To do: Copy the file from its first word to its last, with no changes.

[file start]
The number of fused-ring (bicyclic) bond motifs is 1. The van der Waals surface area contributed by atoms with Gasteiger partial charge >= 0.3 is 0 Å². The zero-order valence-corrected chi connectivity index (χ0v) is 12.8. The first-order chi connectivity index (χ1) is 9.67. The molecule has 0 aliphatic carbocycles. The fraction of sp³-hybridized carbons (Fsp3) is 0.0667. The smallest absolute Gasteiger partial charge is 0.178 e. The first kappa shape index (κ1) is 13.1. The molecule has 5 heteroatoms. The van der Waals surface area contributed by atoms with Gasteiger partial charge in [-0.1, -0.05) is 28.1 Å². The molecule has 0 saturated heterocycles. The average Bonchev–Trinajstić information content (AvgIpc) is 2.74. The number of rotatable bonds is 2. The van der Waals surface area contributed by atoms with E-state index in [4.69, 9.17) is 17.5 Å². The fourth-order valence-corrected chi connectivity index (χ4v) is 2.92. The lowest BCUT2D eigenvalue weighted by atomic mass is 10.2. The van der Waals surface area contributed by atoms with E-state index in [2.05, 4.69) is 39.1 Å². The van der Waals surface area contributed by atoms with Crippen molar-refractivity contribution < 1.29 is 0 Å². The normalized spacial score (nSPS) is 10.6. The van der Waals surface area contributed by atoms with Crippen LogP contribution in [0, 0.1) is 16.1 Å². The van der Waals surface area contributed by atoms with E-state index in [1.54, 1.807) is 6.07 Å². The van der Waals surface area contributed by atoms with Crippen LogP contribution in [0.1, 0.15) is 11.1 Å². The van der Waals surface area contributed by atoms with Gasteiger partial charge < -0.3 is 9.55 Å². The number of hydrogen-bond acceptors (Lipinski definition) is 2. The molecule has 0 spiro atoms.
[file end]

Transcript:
The number of fused-ring (bicyclic) bond motifs is 1. The van der Waals surface area contributed by atoms with Gasteiger partial charge >= 0.3 is 0 Å². The zero-order valence-corrected chi connectivity index (χ0v) is 12.8. The first-order chi connectivity index (χ1) is 9.67. The molecule has 0 aliphatic carbocycles. The fraction of sp³-hybridized carbons (Fsp3) is 0.0667. The smallest absolute Gasteiger partial charge is 0.178 e. The first kappa shape index (κ1) is 13.1. The molecule has 5 heteroatoms. The van der Waals surface area contributed by atoms with Gasteiger partial charge in [-0.1, -0.05) is 28.1 Å². The molecule has 0 saturated heterocycles. The average Bonchev–Trinajstić information content (AvgIpc) is 2.74. The number of rotatable bonds is 2. The van der Waals surface area contributed by atoms with E-state index in [4.69, 9.17) is 17.5 Å². The fourth-order valence-corrected chi connectivity index (χ4v) is 2.92. The lowest BCUT2D eigenvalue weighted by atomic mass is 10.2. The van der Waals surface area contributed by atoms with E-state index in [2.05, 4.69) is 39.1 Å². The van der Waals surface area contributed by atoms with Crippen molar-refractivity contribution < 1.29 is 0 Å². The normalized spacial score (nSPS) is 10.6. The van der Waals surface area contributed by atoms with Crippen LogP contribution in [0, 0.1) is 16.1 Å². The van der Waals surface area contributed by atoms with E-state index in [1.54, 1.807) is 6.07 Å². The van der Waals surface area contributed by atoms with Crippen LogP contribution in [0.1, 0.15) is 11.1 Å². The van der Waals surface area contributed by atoms with Gasteiger partial charge < -0.3 is 9.55 Å². The number of hydrogen-bond acceptors (Lipinski definition) is 2. The molecule has 0 spiro atoms.